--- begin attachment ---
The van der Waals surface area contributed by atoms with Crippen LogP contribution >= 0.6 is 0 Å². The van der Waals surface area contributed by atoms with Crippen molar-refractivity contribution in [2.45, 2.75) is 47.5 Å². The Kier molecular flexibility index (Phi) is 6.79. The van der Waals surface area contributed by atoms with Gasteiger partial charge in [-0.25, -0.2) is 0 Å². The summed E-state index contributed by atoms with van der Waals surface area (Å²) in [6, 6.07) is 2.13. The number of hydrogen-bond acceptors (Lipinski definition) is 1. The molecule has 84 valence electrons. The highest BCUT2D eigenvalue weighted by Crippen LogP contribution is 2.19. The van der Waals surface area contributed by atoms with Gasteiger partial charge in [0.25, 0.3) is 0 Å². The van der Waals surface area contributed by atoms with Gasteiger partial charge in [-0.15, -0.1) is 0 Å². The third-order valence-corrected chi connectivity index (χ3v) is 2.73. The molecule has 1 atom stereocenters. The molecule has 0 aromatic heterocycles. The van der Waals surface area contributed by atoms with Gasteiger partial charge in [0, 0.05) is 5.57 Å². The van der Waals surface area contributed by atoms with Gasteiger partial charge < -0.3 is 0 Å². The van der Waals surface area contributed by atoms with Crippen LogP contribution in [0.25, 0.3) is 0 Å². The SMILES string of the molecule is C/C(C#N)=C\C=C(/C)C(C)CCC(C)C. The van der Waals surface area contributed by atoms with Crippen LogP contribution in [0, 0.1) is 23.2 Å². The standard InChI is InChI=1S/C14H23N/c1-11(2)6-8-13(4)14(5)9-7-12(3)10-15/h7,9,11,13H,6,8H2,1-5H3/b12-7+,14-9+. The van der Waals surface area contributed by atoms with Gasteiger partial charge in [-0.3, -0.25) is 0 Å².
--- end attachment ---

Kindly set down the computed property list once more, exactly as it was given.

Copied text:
The van der Waals surface area contributed by atoms with Crippen LogP contribution >= 0.6 is 0 Å². The van der Waals surface area contributed by atoms with Crippen molar-refractivity contribution in [2.45, 2.75) is 47.5 Å². The Kier molecular flexibility index (Phi) is 6.79. The van der Waals surface area contributed by atoms with Gasteiger partial charge in [-0.25, -0.2) is 0 Å². The summed E-state index contributed by atoms with van der Waals surface area (Å²) in [6, 6.07) is 2.13. The number of hydrogen-bond acceptors (Lipinski definition) is 1. The molecule has 84 valence electrons. The highest BCUT2D eigenvalue weighted by Crippen LogP contribution is 2.19. The van der Waals surface area contributed by atoms with Gasteiger partial charge in [0.25, 0.3) is 0 Å². The van der Waals surface area contributed by atoms with Gasteiger partial charge in [-0.15, -0.1) is 0 Å². The third-order valence-corrected chi connectivity index (χ3v) is 2.73. The molecule has 1 atom stereocenters. The molecule has 0 aromatic heterocycles. The van der Waals surface area contributed by atoms with Gasteiger partial charge in [0, 0.05) is 5.57 Å². The van der Waals surface area contributed by atoms with Gasteiger partial charge < -0.3 is 0 Å². The van der Waals surface area contributed by atoms with Crippen LogP contribution in [0.25, 0.3) is 0 Å². The SMILES string of the molecule is C/C(C#N)=C\C=C(/C)C(C)CCC(C)C. The van der Waals surface area contributed by atoms with Crippen LogP contribution in [0, 0.1) is 23.2 Å². The standard InChI is InChI=1S/C14H23N/c1-11(2)6-8-13(4)14(5)9-7-12(3)10-15/h7,9,11,13H,6,8H2,1-5H3/b12-7+,14-9+. The van der Waals surface area contributed by atoms with Gasteiger partial charge in [-0.3, -0.25) is 0 Å².